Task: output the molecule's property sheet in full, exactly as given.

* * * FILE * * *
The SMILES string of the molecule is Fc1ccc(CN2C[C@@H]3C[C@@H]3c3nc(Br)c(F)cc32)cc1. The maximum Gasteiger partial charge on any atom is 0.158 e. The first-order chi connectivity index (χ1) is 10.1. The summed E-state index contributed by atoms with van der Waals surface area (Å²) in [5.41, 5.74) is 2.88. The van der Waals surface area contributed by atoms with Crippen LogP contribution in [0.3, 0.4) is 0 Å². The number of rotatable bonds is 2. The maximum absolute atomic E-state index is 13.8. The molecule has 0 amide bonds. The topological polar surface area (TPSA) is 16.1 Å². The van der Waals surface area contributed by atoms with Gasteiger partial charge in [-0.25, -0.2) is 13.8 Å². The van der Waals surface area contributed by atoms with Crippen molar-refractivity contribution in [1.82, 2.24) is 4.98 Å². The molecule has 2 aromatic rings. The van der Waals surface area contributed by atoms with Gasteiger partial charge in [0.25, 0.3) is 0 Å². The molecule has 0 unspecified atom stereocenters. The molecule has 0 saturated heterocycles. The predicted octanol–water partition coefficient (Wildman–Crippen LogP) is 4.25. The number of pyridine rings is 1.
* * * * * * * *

The SMILES string of the molecule is Fc1ccc(CN2C[C@@H]3C[C@@H]3c3nc(Br)c(F)cc32)cc1. The maximum Gasteiger partial charge on any atom is 0.158 e. The first-order chi connectivity index (χ1) is 10.1. The summed E-state index contributed by atoms with van der Waals surface area (Å²) in [5.41, 5.74) is 2.88. The van der Waals surface area contributed by atoms with Crippen LogP contribution in [0.3, 0.4) is 0 Å². The number of rotatable bonds is 2. The maximum absolute atomic E-state index is 13.8. The molecule has 0 amide bonds. The topological polar surface area (TPSA) is 16.1 Å². The van der Waals surface area contributed by atoms with Gasteiger partial charge in [-0.25, -0.2) is 13.8 Å². The van der Waals surface area contributed by atoms with Crippen molar-refractivity contribution in [1.82, 2.24) is 4.98 Å². The molecule has 2 aromatic rings. The van der Waals surface area contributed by atoms with Gasteiger partial charge in [0.25, 0.3) is 0 Å². The molecule has 0 unspecified atom stereocenters. The molecule has 0 saturated heterocycles. The predicted octanol–water partition coefficient (Wildman–Crippen LogP) is 4.25. The number of pyridine rings is 1.